Chelsea 5-4 Manchester City: 'I don't know if there's ever been a more open and mad game'

Former Chelsea winger Pat Nevin recalls the 1986 Full Members Cup final ahead of Saturday's Champions League showpiece

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When Manchester City face Chelsea for the biggest prize in club football in Saturday's Champions League final it will be the third final the two clubs will have contested.

The most recent - the 2019 League Cup final - was a dull affair, with City needing penalties to retain the title.

Their first final, however, was one of the most entertaining British football has ever seen.

Granted, the 1986 Full Members Cup final is hardly on a par with the European Cup, but then few matches are.

The brainchild of then Chelsea chairman Ken Bates, the Full members Cup was open for teams in the top two divisions of the Football League.

Dismissed by most as a needless competition created purely to swell the coffers during difficult times with English clubs banned from European competition following the 1985 Heysel disaster, participation was voluntary. Not surprisingly the inaugural tournament was snubbed by 'The Big Five' of Liverpool, Manchester United, Arsenal, Tottenham and Everton.

Even supporters of the teams who did enter were far from convinced by its merits, as some pitiful crowds in the regional group stages and knockout rounds proved.

"Sadly, it was a bit like the FA Cup now, you took it more seriously the closer you got to the final," Pat Nevin, Chelsea's wispy winger and Scotland international, told The National.

"Man City and Chelsea didn't regularly get to finals in those days. For Chelsea it had been a long time - maybe two decades since they had been to Wembley. We were a young team, so Chelsea fans must have thought this is a great opportunity to win something."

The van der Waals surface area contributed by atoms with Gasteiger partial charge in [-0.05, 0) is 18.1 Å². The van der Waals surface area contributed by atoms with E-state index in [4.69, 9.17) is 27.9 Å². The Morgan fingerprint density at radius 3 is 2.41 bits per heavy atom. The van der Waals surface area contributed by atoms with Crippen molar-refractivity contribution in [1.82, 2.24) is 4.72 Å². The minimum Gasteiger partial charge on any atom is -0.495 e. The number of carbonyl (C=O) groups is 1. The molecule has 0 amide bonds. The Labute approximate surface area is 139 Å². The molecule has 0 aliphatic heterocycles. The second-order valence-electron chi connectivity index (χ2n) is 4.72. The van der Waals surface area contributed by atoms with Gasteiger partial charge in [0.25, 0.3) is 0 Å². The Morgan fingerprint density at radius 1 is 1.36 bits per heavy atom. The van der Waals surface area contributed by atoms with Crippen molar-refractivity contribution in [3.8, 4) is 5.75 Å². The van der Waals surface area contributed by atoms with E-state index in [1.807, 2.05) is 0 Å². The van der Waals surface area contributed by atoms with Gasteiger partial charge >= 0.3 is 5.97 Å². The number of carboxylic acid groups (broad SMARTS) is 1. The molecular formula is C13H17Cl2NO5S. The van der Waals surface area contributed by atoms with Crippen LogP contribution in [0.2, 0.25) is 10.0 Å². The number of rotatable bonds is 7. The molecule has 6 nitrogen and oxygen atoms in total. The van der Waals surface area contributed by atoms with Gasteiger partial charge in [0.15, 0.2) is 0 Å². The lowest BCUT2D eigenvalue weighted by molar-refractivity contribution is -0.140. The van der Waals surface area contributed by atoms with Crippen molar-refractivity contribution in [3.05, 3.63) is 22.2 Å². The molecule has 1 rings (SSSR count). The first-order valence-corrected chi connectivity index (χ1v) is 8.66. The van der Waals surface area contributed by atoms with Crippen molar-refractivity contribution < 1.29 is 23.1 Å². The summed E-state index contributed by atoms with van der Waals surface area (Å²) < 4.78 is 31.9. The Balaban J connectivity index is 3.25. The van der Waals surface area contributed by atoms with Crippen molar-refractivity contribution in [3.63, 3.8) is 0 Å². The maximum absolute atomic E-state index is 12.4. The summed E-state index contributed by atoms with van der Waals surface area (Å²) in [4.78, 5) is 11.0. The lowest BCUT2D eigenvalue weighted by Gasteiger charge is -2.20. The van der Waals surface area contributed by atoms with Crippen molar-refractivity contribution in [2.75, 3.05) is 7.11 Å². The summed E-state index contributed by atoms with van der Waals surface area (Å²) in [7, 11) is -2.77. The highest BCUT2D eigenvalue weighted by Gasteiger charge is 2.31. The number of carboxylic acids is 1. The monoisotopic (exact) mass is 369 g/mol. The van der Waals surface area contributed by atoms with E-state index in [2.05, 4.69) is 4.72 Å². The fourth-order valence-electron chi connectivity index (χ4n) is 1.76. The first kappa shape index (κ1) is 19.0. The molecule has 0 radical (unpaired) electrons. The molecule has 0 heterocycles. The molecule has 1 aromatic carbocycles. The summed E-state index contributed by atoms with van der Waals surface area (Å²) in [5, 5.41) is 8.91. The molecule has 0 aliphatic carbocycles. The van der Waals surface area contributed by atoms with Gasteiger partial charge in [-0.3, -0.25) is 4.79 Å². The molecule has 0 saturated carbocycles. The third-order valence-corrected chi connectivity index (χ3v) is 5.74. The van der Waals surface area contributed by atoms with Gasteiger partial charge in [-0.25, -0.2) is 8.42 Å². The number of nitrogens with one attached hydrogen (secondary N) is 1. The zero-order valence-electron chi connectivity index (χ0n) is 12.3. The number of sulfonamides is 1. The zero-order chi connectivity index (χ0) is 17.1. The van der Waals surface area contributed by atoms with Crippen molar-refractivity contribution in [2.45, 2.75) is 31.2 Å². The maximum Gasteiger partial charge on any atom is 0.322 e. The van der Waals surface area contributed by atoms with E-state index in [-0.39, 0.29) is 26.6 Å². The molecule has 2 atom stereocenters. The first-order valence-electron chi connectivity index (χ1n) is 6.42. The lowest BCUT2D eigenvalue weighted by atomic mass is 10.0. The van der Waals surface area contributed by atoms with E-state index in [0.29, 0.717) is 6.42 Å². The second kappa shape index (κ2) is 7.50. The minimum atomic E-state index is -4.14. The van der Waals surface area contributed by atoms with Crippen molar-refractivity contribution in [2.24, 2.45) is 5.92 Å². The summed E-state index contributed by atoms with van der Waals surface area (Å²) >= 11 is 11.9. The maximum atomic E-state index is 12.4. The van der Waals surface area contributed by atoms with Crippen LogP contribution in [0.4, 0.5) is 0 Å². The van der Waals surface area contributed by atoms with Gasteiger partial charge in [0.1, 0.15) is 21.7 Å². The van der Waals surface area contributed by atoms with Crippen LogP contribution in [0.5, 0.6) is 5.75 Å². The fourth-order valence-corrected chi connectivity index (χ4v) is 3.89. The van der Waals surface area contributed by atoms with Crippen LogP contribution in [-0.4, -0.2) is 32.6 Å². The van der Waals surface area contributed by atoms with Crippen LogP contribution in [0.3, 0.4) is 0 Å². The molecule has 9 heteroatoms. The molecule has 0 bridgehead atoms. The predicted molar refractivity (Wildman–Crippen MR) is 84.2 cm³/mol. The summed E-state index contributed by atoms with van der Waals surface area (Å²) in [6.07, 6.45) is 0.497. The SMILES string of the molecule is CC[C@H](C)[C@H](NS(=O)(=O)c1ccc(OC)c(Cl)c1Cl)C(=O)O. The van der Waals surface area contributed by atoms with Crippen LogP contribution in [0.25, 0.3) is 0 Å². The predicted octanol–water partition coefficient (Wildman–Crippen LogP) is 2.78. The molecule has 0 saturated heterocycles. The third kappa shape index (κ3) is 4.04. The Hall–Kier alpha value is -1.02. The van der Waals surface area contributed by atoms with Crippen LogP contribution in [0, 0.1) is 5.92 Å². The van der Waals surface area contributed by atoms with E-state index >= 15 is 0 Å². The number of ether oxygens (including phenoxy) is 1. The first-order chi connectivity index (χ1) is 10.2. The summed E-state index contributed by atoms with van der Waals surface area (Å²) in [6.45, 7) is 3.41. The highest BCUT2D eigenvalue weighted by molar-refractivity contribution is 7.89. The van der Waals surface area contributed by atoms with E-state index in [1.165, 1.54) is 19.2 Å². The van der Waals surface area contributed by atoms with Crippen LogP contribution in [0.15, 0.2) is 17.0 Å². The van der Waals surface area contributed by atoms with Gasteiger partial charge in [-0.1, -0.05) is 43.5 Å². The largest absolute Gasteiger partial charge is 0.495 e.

Chelsea's Joe McLaughlin and Doug Rouge challenge for the ball. (Photo by Hugh Hastings/Chelsea FC/Press Association Image)  (Photo by Hugh Hastings/Chelsea FC via Getty Images)
Chelsea's Joe McLaughlin and Doug Rougvie challenge for the ball. Getty Images

Two games in two days

The numbers support Nevin's analysis: 68,000 fans packed Wembley on a sunny Sunday afternoon on March 23 - a healthy turnout by any metric - in a time when supporters could just turn up and buy a ticket on the door.

A common refrain of managers today is to bemoan the number of matches they have to play in any given week, but City and Chelsea both fulfilled Division One fixtures the day before the Wembley showpiece. City eked out a 2-2 draw at Manchester United to aid their survival bid while a 1-0 win at Southampton took Chelsea up to fourth. "Player burnout" was not in the football lexicon.

"We weren't bothered by it at all," Nevin recalls when asked about player fatigue. "People nowadays say: 'Two games in two days! What?' But actually that wasn't uncommon. I did that a few times in my career. Don't get me wrong, at the end of the second game you were a bit tired, but if you were one of the younger players, like me, it was easier.